The threat to workers’ current jobs is inescapable when it comes to AI and automation. While business leaders are fully charged to cultivate enormous cost savings from AI, employees are terrified of losing their jobs as a result. Industry reports claim 70% of HR executives expect AI to result in significant job losses in Asia over the next five years. Fear of redundancy is a key concern for employees today, and few companies have a clear understanding of how to manage this concern. We are about to witness a significant decrease in trust not only between employees and employers, but among employees themselves, as revealed in our recent report. As feelings of isolation grow, company loyalty among workers can only worsen in the future.
Replacing humans with bots to significantly reduce costs and increase profits may be the million-dollar dream for many businesses, but a world of work without humans is unrealistic. While automation will eliminate some jobs, many more will be created, or evolve. Humans will still be needed. AI is like an ocean: its waves can be merciless, but even the biggest waves can be tamed by a human being on a surfboard. Without people, you cannot surf the age of AI successfully.
Pragmatic business leaders need to step up to this significant shift in the world of work. No matter how much you have invested in building AI systems, the transition won’t be successful without an acute focus on the human-machine relationship. How will the two collaborate? How will the current workforce, and the business itself, adapt? Until this fear can be handled effectively, employees will be reluctant to leverage AI in augmenting their job efficiency.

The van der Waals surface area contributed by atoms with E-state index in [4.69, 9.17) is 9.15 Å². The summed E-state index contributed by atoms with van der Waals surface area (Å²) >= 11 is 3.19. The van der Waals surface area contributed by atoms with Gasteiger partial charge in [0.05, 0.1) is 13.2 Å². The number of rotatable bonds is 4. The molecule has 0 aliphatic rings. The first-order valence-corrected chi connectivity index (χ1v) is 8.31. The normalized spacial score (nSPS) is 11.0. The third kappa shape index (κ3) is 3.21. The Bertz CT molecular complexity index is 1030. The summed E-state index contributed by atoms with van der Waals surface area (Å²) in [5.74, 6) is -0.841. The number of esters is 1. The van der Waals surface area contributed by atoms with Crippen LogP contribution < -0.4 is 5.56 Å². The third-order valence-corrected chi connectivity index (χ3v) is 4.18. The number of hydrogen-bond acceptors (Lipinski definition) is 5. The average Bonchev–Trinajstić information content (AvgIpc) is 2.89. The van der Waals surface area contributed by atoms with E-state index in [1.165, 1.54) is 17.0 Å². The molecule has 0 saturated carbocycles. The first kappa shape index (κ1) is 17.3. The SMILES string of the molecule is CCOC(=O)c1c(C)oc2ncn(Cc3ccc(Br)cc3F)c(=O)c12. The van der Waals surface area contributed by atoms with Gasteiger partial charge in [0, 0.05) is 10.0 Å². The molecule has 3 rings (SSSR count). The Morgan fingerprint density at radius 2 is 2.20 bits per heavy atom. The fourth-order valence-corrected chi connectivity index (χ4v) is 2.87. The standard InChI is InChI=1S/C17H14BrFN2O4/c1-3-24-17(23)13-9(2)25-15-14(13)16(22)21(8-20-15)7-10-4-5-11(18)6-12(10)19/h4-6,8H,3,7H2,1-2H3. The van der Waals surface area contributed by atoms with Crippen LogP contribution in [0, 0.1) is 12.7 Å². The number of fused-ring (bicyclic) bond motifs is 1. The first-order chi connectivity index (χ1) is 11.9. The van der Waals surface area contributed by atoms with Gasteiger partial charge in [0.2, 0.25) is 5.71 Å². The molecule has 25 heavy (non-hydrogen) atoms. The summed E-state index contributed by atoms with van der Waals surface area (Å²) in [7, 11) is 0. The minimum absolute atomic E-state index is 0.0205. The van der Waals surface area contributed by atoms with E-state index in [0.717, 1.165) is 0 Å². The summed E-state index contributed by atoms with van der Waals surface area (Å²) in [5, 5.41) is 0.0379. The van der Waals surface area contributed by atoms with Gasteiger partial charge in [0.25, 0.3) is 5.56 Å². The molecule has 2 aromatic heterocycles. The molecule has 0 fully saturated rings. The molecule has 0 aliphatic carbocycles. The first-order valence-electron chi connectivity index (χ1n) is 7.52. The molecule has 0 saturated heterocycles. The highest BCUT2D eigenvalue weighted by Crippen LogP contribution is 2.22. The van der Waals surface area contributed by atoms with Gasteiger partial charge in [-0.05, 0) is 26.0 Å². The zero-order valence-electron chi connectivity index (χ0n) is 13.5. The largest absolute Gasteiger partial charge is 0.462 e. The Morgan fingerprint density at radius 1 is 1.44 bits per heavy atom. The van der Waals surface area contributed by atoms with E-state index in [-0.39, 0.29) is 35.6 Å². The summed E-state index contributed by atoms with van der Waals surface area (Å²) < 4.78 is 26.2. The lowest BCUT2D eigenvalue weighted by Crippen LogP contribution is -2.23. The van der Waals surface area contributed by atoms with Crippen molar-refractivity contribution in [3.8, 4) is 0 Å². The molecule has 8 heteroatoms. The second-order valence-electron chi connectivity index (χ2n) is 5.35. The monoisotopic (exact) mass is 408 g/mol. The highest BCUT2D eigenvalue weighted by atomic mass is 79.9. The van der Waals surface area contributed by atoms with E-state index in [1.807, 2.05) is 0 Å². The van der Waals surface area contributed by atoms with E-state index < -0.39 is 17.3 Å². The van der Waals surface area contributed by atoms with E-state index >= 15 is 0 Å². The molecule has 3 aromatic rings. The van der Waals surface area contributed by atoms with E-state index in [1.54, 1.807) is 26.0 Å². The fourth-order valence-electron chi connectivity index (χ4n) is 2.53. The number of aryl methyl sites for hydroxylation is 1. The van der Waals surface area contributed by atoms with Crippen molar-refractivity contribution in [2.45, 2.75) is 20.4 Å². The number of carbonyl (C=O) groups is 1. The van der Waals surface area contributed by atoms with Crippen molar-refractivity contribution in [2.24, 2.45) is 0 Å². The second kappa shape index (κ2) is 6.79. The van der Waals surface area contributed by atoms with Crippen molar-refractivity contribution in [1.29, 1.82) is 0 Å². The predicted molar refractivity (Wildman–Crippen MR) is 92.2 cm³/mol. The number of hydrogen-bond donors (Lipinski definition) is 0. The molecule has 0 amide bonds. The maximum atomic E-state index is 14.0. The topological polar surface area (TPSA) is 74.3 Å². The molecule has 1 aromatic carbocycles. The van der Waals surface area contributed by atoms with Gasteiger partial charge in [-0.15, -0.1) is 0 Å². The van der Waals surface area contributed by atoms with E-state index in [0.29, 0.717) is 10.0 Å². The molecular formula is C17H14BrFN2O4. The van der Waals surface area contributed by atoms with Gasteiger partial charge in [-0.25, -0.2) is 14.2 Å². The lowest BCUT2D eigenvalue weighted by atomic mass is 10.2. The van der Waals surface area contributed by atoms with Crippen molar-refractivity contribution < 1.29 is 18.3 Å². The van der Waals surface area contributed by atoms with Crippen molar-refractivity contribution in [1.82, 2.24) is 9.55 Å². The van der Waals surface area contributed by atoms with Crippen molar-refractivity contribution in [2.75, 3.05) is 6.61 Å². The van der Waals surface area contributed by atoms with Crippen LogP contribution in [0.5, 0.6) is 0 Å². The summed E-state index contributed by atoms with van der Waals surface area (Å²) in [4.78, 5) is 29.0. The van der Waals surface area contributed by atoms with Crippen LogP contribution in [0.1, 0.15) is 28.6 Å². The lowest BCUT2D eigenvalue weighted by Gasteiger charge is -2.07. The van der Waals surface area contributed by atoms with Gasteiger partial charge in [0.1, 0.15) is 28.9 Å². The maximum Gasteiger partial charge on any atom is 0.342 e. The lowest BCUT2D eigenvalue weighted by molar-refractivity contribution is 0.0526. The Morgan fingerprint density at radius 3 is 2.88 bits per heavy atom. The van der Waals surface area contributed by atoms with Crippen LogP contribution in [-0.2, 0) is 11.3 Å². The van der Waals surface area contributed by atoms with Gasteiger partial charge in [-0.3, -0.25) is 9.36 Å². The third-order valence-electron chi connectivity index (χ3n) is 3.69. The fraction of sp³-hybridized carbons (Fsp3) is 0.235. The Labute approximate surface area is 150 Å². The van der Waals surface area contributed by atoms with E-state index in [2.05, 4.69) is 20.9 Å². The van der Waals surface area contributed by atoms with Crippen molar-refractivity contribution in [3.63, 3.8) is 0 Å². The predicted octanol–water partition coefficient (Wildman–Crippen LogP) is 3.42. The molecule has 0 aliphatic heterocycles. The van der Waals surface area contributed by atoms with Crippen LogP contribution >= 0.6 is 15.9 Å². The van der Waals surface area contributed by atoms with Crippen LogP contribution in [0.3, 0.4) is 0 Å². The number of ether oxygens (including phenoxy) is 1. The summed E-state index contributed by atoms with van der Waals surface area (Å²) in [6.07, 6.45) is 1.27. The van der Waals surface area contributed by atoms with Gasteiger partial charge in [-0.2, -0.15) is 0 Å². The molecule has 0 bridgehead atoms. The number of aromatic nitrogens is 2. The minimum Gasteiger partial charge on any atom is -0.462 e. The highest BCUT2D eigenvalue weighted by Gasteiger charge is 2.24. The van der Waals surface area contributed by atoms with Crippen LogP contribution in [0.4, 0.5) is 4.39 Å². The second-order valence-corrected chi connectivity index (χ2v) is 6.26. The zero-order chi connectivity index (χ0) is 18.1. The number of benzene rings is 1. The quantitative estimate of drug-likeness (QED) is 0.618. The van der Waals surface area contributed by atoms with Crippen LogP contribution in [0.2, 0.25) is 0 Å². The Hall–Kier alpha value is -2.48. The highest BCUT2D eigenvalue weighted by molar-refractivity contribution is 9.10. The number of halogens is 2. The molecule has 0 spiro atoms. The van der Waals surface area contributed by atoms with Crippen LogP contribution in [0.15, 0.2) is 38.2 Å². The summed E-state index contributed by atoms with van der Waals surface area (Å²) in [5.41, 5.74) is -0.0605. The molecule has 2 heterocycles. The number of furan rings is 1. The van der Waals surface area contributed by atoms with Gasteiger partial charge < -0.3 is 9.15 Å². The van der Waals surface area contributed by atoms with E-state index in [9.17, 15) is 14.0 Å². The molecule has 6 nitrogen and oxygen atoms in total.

In order to grow trust, leaders must proceed sensitively and gradually when introducing AI systems. Involving employees at an early stage in the development process will help them acclimatize to the new technology, ultimately elevating trust levels. Human behavior does not evolve exponentially in the same manner as technology, but discontinuously, in leaps and bounds. People only summon up the courage to change when they can see the benefits, not when they feel threatened. Even then, it takes time before they accept it fully. The right balance between AI and humans must be struck. Prioritizing people will require changes in management culture, which still tends to be hierarchical and authoritarian in many Asia Pacific organizations.
The slow pace of change within organizations in preparing workforces for the future is a serious concern. Automation and AI will increasingly take over not only routine, repetitive, and low-end tasks, but also highly skilled white-collar work. Some skills and capabilities will inevitably be rendered irrelevant, and those unable to keep up will be left behind. Preparing the current and future workforce with relevant skills requires a reboot of traditional training and learning models. Decades-old training models were fit for the industrial, not the digital, economy. To establish new learning models, businesses need to engage in more flexible partnerships, accelerate their response time, provide different modes of delivery, and offer new combined-skill programs in order to prepare people for what comes next.
The future of work will be shaped by two inevitable, powerful forces: The growing adoption of AI, and the future partnership between humans and machines. Striking the right balance between the two will be both the biggest opportunity and the greatest challenge for organizations. Trust is the new battleground for AI success.
As we’re early in the emergence of intelligent machines, leaders now have the opportunity to provide a clear understanding of the changes in roles, responsibilities, and ownership that will result. It is the perfect time; will the real leaders out there please stand up?